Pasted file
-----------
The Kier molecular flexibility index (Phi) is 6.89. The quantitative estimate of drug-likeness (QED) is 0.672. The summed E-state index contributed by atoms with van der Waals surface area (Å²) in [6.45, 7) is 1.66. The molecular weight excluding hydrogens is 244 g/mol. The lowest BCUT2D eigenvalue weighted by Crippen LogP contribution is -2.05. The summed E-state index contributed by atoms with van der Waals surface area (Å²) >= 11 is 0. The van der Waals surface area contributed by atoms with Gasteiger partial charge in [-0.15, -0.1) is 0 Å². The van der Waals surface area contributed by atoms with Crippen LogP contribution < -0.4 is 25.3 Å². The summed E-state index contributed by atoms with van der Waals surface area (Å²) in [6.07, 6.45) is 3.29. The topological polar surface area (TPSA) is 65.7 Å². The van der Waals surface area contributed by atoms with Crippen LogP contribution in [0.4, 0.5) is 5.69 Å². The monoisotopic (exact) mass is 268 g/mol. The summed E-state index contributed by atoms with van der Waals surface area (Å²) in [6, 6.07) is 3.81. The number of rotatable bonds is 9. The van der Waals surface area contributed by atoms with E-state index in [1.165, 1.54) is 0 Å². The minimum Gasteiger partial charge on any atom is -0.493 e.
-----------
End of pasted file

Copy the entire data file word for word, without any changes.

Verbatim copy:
The Kier molecular flexibility index (Phi) is 6.89. The quantitative estimate of drug-likeness (QED) is 0.672. The summed E-state index contributed by atoms with van der Waals surface area (Å²) in [6.45, 7) is 1.66. The molecular weight excluding hydrogens is 244 g/mol. The lowest BCUT2D eigenvalue weighted by Crippen LogP contribution is -2.05. The summed E-state index contributed by atoms with van der Waals surface area (Å²) >= 11 is 0. The van der Waals surface area contributed by atoms with Gasteiger partial charge in [-0.15, -0.1) is 0 Å². The van der Waals surface area contributed by atoms with Crippen LogP contribution < -0.4 is 25.3 Å². The summed E-state index contributed by atoms with van der Waals surface area (Å²) in [6.07, 6.45) is 3.29. The topological polar surface area (TPSA) is 65.7 Å². The van der Waals surface area contributed by atoms with Crippen LogP contribution in [0.4, 0.5) is 5.69 Å². The monoisotopic (exact) mass is 268 g/mol. The summed E-state index contributed by atoms with van der Waals surface area (Å²) in [6, 6.07) is 3.81. The number of rotatable bonds is 9. The van der Waals surface area contributed by atoms with E-state index in [1.165, 1.54) is 0 Å². The minimum Gasteiger partial charge on any atom is -0.493 e.